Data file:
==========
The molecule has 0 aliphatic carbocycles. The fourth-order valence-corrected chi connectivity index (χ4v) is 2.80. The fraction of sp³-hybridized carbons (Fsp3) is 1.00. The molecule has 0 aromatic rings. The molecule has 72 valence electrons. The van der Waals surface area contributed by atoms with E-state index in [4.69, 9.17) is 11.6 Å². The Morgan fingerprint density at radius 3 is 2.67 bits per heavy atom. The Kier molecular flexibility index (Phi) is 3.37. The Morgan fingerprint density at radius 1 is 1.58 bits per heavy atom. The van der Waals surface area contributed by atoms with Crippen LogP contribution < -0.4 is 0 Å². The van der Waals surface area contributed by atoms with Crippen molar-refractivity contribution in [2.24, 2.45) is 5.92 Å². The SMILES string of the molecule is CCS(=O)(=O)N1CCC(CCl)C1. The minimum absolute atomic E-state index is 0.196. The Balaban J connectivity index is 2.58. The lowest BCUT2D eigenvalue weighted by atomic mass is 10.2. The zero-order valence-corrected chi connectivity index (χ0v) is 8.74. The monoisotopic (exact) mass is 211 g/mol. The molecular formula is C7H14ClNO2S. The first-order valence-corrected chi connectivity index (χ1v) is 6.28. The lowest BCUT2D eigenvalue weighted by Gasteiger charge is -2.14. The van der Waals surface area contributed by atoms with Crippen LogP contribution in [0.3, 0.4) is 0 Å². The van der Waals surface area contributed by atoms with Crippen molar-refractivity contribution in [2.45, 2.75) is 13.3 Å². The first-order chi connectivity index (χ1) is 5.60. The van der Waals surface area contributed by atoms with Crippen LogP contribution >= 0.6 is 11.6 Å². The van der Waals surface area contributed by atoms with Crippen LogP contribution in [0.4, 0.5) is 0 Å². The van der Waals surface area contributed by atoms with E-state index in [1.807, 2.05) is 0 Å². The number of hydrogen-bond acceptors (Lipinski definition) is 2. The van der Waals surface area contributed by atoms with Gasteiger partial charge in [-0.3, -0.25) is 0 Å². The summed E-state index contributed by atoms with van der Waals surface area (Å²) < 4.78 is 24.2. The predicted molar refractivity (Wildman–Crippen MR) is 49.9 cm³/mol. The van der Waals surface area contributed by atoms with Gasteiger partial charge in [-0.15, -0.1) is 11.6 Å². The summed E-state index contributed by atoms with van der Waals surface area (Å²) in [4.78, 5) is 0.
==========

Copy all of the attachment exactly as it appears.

The molecule has 0 aliphatic carbocycles. The fourth-order valence-corrected chi connectivity index (χ4v) is 2.80. The fraction of sp³-hybridized carbons (Fsp3) is 1.00. The molecule has 0 aromatic rings. The molecule has 72 valence electrons. The van der Waals surface area contributed by atoms with E-state index in [4.69, 9.17) is 11.6 Å². The Morgan fingerprint density at radius 3 is 2.67 bits per heavy atom. The Kier molecular flexibility index (Phi) is 3.37. The Morgan fingerprint density at radius 1 is 1.58 bits per heavy atom. The van der Waals surface area contributed by atoms with Crippen LogP contribution < -0.4 is 0 Å². The van der Waals surface area contributed by atoms with Crippen molar-refractivity contribution in [2.24, 2.45) is 5.92 Å². The SMILES string of the molecule is CCS(=O)(=O)N1CCC(CCl)C1. The minimum absolute atomic E-state index is 0.196. The Balaban J connectivity index is 2.58. The lowest BCUT2D eigenvalue weighted by atomic mass is 10.2. The zero-order valence-corrected chi connectivity index (χ0v) is 8.74. The monoisotopic (exact) mass is 211 g/mol. The molecular formula is C7H14ClNO2S. The first-order valence-corrected chi connectivity index (χ1v) is 6.28. The lowest BCUT2D eigenvalue weighted by Gasteiger charge is -2.14. The van der Waals surface area contributed by atoms with Crippen LogP contribution in [0.3, 0.4) is 0 Å². The van der Waals surface area contributed by atoms with Crippen molar-refractivity contribution in [2.45, 2.75) is 13.3 Å². The first-order chi connectivity index (χ1) is 5.60. The van der Waals surface area contributed by atoms with Crippen LogP contribution >= 0.6 is 11.6 Å². The van der Waals surface area contributed by atoms with Crippen LogP contribution in [0.4, 0.5) is 0 Å². The van der Waals surface area contributed by atoms with E-state index in [1.807, 2.05) is 0 Å². The number of hydrogen-bond acceptors (Lipinski definition) is 2. The van der Waals surface area contributed by atoms with Gasteiger partial charge in [-0.3, -0.25) is 0 Å². The summed E-state index contributed by atoms with van der Waals surface area (Å²) < 4.78 is 24.2. The predicted molar refractivity (Wildman–Crippen MR) is 49.9 cm³/mol. The van der Waals surface area contributed by atoms with Gasteiger partial charge in [-0.15, -0.1) is 11.6 Å². The summed E-state index contributed by atoms with van der Waals surface area (Å²) in [4.78, 5) is 0.